You wonder if you should push your MCAT date a little further. You wonder if you’ll have to retake the MCAT. Your confidence diminishes and you start searching for answers...
Your search for answers may have brought you here and it is our intention that after you read this article, you won’t have to look anywhere else.
We know for a lot of premeds, CARS is one of the biggest hurdles in getting a BALANCED, competitive score.
It’s frustrating to have one section holding you back from seeing the score improvement you need to hit your target score goal.
We completely get it and that’s why we decided to put some extra focus on CARS by recently releasing more articles and resources showing you exactly how 130+ scorers increased their CARS score and ended up dominating this section.
Plus, a lot of CARS strategies are also transferrable to other sections of the MCAT as well…
Which is why many top scorers have found that once they get a handle on CARS, everything else becomes easier.
Do you want to get the highest MCAT score that is within your capabilities?
Do you want to know the smartest, fastest, and simplest formula to make that happen?
In this article we'll cover 5 effective yet easy-to-apply MCAT strategies that can lead to a very quick score increase.
But first, understand that anyone who achieved a competitive MCAT score, did it by applying strategy to their MCAT prep.
The biggest reason most premeds end up writing the MCAT more than once is because they didn't understand that they need to study for the MCAT differently and a lot more strategically than how they've been studying for exams all their life.
They usually realize this after they bomb the first (or second) MCAT.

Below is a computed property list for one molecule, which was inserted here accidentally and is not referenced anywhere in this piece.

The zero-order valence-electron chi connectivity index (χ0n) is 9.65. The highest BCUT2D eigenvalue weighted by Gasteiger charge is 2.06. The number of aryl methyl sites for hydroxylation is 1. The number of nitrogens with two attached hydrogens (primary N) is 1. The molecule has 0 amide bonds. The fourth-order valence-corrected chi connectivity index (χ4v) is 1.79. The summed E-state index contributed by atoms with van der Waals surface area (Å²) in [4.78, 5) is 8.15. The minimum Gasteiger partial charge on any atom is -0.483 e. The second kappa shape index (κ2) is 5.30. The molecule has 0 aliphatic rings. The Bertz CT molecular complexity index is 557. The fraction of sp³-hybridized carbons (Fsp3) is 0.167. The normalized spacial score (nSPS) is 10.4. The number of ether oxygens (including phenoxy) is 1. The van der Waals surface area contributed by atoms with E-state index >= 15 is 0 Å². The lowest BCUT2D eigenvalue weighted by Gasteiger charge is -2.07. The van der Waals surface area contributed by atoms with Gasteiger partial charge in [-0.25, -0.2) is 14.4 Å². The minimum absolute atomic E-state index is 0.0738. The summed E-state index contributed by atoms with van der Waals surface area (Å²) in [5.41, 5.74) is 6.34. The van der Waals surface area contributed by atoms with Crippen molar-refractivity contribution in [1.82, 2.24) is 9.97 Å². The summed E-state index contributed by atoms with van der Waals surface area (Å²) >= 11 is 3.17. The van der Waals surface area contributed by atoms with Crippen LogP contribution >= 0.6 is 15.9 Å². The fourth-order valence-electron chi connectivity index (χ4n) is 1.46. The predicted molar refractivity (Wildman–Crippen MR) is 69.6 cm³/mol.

Next, realize that most of the MCAT strategies and 'studying tips' that are out there are useless. They're made by people who don't have any evidence to back up their claims.
The evidence we focus on is the only one that matters; the MCAT score.
If I'm going to spend my valuable time and energy applying someone's MCAT study strategy or tip, I need to be sure it works. I need to know what their MCAT score is and how many other high scorers have applied the same strategy.
The key to achieving a competitive MCAT score is using the same strategies top scorers have used to master the MCAT and get into med-school.
Without a high MCAT score, med-schools don't even bother looking at any other aspect of your application. The MCAT score is how they filter out who's application they're going to spend time looking at.
If you understand that one simple insight, you're already ahead of most MCAT writers and med-school applicants. Now, your level of success on the MCAT depends solely on what you do with this knowledge and if you actually apply it.
At MCAT Mastery, we're the intermediaries between MCAT writers like you and top MCAT scorers.
We do the research, we run paid interviews, and we bring top-scorer strategies directly to you for you to apply and skyrocket your MCAT score...
So you can achieve a competitive MCAT score and greatly increase your chances of getting admitted into your choice of med-school.
Here we've compiled 5 simple 'quick application' top-scorer MCAT strategies you can start using during your MCAT prep right away.
We recommend you take the time to read through and actually try out each one because most of the tips here can lead to an almost immediate increase in your next practice test score.
So let's begin...Continue reading
Are you frustrated with not being able to consistently get over the 500 hump on your MCAT practice exams?
Or maybe you've already written the MCAT before and couldn't seem to break that 500 barrier?
You're not alone. We've come across many MCAT writers in our community who faced the same frustrations...
But managed to successfully overcome it.
In this post, we'll discuss exactly how they do just that.
We were surprised to find out how underrated and often ignored CARS strategy (and CARS overall) is by premeds studying for the MCAT.
130+ CARS scorers on the other hand, take this section very seriously (sometimes even more than other sections).
The problem is most premeds view it as having a familiar format of passages and questions, and assume it's going to be easy.
As you've probably seen during practice exams, it's not. In fact, AAMC themselves tell you how complex this section is on their website...
"Critical Analysis and Reasoning Skills passages are relatively short, typically between 500 and 600 words, but they are complex, often thought-provoking pieces of writing with sophisticated vocabulary and at times, intricate writing styles." - AAMC